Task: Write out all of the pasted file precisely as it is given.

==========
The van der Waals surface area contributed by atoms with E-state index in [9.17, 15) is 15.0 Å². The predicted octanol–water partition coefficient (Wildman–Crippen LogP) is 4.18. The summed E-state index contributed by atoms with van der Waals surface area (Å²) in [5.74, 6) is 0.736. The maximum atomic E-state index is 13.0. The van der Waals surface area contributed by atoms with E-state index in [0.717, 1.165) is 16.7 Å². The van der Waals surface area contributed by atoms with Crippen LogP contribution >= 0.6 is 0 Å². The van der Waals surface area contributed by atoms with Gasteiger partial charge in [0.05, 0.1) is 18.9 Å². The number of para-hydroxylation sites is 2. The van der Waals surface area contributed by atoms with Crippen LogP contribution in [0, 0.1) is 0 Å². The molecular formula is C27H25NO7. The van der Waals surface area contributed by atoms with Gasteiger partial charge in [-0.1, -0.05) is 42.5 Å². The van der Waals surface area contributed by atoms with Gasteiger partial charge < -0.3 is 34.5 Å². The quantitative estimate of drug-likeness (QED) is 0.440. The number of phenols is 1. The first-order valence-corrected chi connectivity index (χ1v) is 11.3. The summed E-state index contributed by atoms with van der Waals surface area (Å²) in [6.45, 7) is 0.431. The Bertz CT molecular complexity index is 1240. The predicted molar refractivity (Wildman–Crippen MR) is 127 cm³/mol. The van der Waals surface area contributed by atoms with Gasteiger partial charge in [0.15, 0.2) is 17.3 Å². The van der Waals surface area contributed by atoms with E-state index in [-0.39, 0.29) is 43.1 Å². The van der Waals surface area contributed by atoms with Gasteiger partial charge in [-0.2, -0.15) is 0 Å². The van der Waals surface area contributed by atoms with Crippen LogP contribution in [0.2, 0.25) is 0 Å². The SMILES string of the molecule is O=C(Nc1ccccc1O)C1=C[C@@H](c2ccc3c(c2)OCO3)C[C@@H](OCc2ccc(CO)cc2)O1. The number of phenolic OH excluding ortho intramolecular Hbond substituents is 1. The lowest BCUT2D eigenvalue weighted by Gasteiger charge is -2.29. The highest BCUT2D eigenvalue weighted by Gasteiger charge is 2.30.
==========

The van der Waals surface area contributed by atoms with E-state index in [9.17, 15) is 15.0 Å². The predicted octanol–water partition coefficient (Wildman–Crippen LogP) is 4.18. The summed E-state index contributed by atoms with van der Waals surface area (Å²) in [5.74, 6) is 0.736. The maximum atomic E-state index is 13.0. The van der Waals surface area contributed by atoms with E-state index in [0.717, 1.165) is 16.7 Å². The van der Waals surface area contributed by atoms with Crippen LogP contribution >= 0.6 is 0 Å². The van der Waals surface area contributed by atoms with Gasteiger partial charge in [0.05, 0.1) is 18.9 Å². The number of para-hydroxylation sites is 2. The van der Waals surface area contributed by atoms with Crippen LogP contribution in [0, 0.1) is 0 Å². The molecular formula is C27H25NO7. The van der Waals surface area contributed by atoms with Gasteiger partial charge in [-0.1, -0.05) is 42.5 Å². The van der Waals surface area contributed by atoms with Gasteiger partial charge < -0.3 is 34.5 Å². The quantitative estimate of drug-likeness (QED) is 0.440. The number of phenols is 1. The first-order valence-corrected chi connectivity index (χ1v) is 11.3. The summed E-state index contributed by atoms with van der Waals surface area (Å²) in [6.45, 7) is 0.431. The Bertz CT molecular complexity index is 1240. The predicted molar refractivity (Wildman–Crippen MR) is 127 cm³/mol. The van der Waals surface area contributed by atoms with Gasteiger partial charge in [0.15, 0.2) is 17.3 Å². The van der Waals surface area contributed by atoms with E-state index in [-0.39, 0.29) is 43.1 Å². The van der Waals surface area contributed by atoms with Gasteiger partial charge in [-0.2, -0.15) is 0 Å². The van der Waals surface area contributed by atoms with Crippen LogP contribution in [0.2, 0.25) is 0 Å². The SMILES string of the molecule is O=C(Nc1ccccc1O)C1=C[C@@H](c2ccc3c(c2)OCO3)C[C@@H](OCc2ccc(CO)cc2)O1. The number of phenolic OH excluding ortho intramolecular Hbond substituents is 1. The lowest BCUT2D eigenvalue weighted by Gasteiger charge is -2.29. The highest BCUT2D eigenvalue weighted by Gasteiger charge is 2.30.